The General Schedule classification and pay system specifies certain levels of education and experience for each grade. All applicants, including veterans or those with prior government service, need to prove they have the requisite experience and education in their federal resume. Know the level of the position you’re applying for and show you have the experience required. Many current GS employees wonder if they’ll need to wait a certain period before applying for a new position at a higher grade. For annual promotions and merit-based increases, there are generally time-in-service requirements. In applying for a new position, however, there is generally no time-in-service requirement. The rules differ within agencies, and some departments, including the National Security Agency, having much greater flexibility on salary ranges and step increases within grade.

Regardless, do your research and make sure your resume fits the criteria. You’re wasting an HR specialist’s time when you don’t meet the most basic jobs requirements.

4. Show Specialized and Similar Experience

This one is for veterans, in particular. You may not meet the minimum education requirements of the position, but if you can show equivalent experience, training or education, you’re still qualified for the job. Also, be sure to list your veteran’s preference or disability rating on your resume. Federal resumes speak the language of KSA—knowledge, skills and accomplishments. For your federal resume, don’t hesitate to include relevant volunteer experience, military awards and certificates, and other topics you might leave off of a more concise nonfederal resume. Make sure these fit under the KSA umbrella—show how the training or experience you received applies to the job description. Sprinkle the relevant keywords across your resume, and across your KSAs.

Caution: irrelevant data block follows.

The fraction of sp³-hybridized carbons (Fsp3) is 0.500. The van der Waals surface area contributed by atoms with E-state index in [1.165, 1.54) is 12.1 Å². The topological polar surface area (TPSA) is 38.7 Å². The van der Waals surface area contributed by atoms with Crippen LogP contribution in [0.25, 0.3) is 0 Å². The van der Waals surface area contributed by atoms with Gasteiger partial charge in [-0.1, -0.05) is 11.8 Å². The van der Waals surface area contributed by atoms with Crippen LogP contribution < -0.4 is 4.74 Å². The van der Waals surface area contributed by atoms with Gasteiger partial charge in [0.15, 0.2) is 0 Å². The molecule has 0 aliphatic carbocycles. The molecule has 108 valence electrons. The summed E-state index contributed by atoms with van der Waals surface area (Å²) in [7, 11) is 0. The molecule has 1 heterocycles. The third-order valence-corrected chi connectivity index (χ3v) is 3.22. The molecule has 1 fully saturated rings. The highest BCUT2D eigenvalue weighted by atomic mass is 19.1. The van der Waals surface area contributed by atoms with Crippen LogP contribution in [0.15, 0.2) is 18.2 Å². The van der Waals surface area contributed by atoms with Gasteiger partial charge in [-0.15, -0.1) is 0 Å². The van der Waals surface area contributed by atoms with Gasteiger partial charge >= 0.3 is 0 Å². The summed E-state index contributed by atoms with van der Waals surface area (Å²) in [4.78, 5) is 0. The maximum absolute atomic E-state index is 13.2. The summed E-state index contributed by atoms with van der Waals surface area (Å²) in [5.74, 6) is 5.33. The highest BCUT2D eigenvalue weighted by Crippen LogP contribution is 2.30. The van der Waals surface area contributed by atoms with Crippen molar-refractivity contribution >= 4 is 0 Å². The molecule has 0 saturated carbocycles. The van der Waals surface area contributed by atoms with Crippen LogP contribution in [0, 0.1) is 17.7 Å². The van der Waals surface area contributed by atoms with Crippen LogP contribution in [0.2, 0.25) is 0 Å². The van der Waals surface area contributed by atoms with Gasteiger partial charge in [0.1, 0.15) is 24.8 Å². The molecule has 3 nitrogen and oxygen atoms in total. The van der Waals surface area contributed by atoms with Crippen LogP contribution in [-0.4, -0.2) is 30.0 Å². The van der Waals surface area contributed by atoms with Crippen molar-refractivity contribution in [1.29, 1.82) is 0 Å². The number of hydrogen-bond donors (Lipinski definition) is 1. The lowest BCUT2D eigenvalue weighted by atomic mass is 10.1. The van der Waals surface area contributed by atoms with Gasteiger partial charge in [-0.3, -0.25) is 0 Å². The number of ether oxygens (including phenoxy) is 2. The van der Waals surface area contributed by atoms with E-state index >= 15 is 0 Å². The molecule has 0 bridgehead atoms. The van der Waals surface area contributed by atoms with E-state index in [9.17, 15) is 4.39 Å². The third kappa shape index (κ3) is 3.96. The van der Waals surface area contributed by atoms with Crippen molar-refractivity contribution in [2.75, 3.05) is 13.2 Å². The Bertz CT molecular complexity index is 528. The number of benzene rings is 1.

5. Use Formatting

Many people treat their federal resume as a keyword search tool. Much of the advice around federal resumes focuses on the importance of key words. And key words are vital for every online resume—not just those submitted on USAJobs. But you also must include formatting to make your resume readable to the human who will eventually scan it. It should be visually appealing. You should use headers. You should divide your resume into a readable, visually appealing format. You should include relevant social media and career networking links, if appropriate. You should include an objective statement if it will better organize your resume.

The bottom line is, make your federal resume as easy to read and visually appealing as possible. Yes, it will be significantly longer than the one- to two-page resume you print out for career fairs. But you need to put as much, if not more thought, into the visual appeal and proper formatting of your federal resume.

6. Have a Nonfederal Resume

Many people assume the only way to apply for a federal job is on USAJobs. It is the primary government hiring tool but not the only one. Some federal agencies use their own or third-party application processing systems or job listing sites. If you’re applying through one of these third-party sites, make sure you know the resume requirements. Your more concise, nonfederal resume may be a better fit for these agencies. When in doubt, reach out to the contact on the job announcement. This may be the most critical piece of advice to go along with your federal resume: Don’t hesitate to pick up the phone. Showing your desire to apply for the job—and to do it right—makes a great first impression.

Lindy Kyzer is the editor of ClearanceJobs.com and a former Defense Department employee.

(Image via NAN728/Shutterstock.com)